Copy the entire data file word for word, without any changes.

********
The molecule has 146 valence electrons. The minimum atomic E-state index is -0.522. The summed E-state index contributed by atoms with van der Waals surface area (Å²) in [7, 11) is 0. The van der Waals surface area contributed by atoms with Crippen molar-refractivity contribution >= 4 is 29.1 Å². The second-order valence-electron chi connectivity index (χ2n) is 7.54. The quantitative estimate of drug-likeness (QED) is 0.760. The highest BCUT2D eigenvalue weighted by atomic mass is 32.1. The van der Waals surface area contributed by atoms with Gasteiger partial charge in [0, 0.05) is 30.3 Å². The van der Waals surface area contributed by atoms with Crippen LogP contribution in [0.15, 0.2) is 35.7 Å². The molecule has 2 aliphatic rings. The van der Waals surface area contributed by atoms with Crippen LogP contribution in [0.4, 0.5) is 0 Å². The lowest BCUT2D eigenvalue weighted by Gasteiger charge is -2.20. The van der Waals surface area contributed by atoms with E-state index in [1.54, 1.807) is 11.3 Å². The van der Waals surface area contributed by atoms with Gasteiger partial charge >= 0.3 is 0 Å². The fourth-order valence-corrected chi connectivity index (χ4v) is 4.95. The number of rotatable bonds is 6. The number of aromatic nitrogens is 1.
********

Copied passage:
The molecule has 146 valence electrons. The minimum atomic E-state index is -0.522. The summed E-state index contributed by atoms with van der Waals surface area (Å²) in [7, 11) is 0. The van der Waals surface area contributed by atoms with Crippen molar-refractivity contribution >= 4 is 29.1 Å². The second-order valence-electron chi connectivity index (χ2n) is 7.54. The quantitative estimate of drug-likeness (QED) is 0.760. The highest BCUT2D eigenvalue weighted by atomic mass is 32.1. The van der Waals surface area contributed by atoms with Gasteiger partial charge in [0, 0.05) is 30.3 Å². The van der Waals surface area contributed by atoms with Crippen LogP contribution in [0.15, 0.2) is 35.7 Å². The molecule has 2 aliphatic rings. The van der Waals surface area contributed by atoms with Crippen LogP contribution in [0.4, 0.5) is 0 Å². The lowest BCUT2D eigenvalue weighted by Gasteiger charge is -2.20. The van der Waals surface area contributed by atoms with E-state index in [1.54, 1.807) is 11.3 Å². The van der Waals surface area contributed by atoms with Gasteiger partial charge >= 0.3 is 0 Å². The fourth-order valence-corrected chi connectivity index (χ4v) is 4.95. The number of rotatable bonds is 6. The number of aromatic nitrogens is 1.